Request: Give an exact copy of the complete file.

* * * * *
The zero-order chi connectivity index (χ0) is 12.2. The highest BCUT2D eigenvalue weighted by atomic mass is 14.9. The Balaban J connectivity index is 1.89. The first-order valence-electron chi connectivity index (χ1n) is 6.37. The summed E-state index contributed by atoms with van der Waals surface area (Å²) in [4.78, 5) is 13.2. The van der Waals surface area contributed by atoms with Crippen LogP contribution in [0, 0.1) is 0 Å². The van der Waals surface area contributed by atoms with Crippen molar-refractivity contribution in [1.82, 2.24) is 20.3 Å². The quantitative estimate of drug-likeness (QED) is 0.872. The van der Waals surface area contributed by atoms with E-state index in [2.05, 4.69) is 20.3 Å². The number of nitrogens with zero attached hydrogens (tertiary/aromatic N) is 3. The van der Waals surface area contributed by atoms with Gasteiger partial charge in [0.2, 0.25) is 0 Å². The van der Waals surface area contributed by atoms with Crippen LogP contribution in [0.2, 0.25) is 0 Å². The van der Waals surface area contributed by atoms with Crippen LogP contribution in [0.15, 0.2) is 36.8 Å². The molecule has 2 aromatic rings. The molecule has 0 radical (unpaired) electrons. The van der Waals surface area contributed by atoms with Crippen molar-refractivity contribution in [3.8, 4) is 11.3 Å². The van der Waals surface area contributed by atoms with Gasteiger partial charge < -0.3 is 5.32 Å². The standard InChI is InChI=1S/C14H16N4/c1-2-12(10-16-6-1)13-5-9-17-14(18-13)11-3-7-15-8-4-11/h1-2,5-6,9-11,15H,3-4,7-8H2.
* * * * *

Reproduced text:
The zero-order chi connectivity index (χ0) is 12.2. The highest BCUT2D eigenvalue weighted by atomic mass is 14.9. The Balaban J connectivity index is 1.89. The first-order valence-electron chi connectivity index (χ1n) is 6.37. The summed E-state index contributed by atoms with van der Waals surface area (Å²) in [4.78, 5) is 13.2. The van der Waals surface area contributed by atoms with Crippen LogP contribution in [0, 0.1) is 0 Å². The van der Waals surface area contributed by atoms with Crippen molar-refractivity contribution in [1.82, 2.24) is 20.3 Å². The quantitative estimate of drug-likeness (QED) is 0.872. The van der Waals surface area contributed by atoms with E-state index in [2.05, 4.69) is 20.3 Å². The number of nitrogens with zero attached hydrogens (tertiary/aromatic N) is 3. The van der Waals surface area contributed by atoms with Gasteiger partial charge in [0.2, 0.25) is 0 Å². The van der Waals surface area contributed by atoms with Crippen LogP contribution in [0.2, 0.25) is 0 Å². The van der Waals surface area contributed by atoms with Crippen LogP contribution in [0.15, 0.2) is 36.8 Å². The molecule has 2 aromatic rings. The molecule has 0 radical (unpaired) electrons. The van der Waals surface area contributed by atoms with Crippen molar-refractivity contribution in [3.8, 4) is 11.3 Å². The van der Waals surface area contributed by atoms with Gasteiger partial charge < -0.3 is 5.32 Å². The standard InChI is InChI=1S/C14H16N4/c1-2-12(10-16-6-1)13-5-9-17-14(18-13)11-3-7-15-8-4-11/h1-2,5-6,9-11,15H,3-4,7-8H2.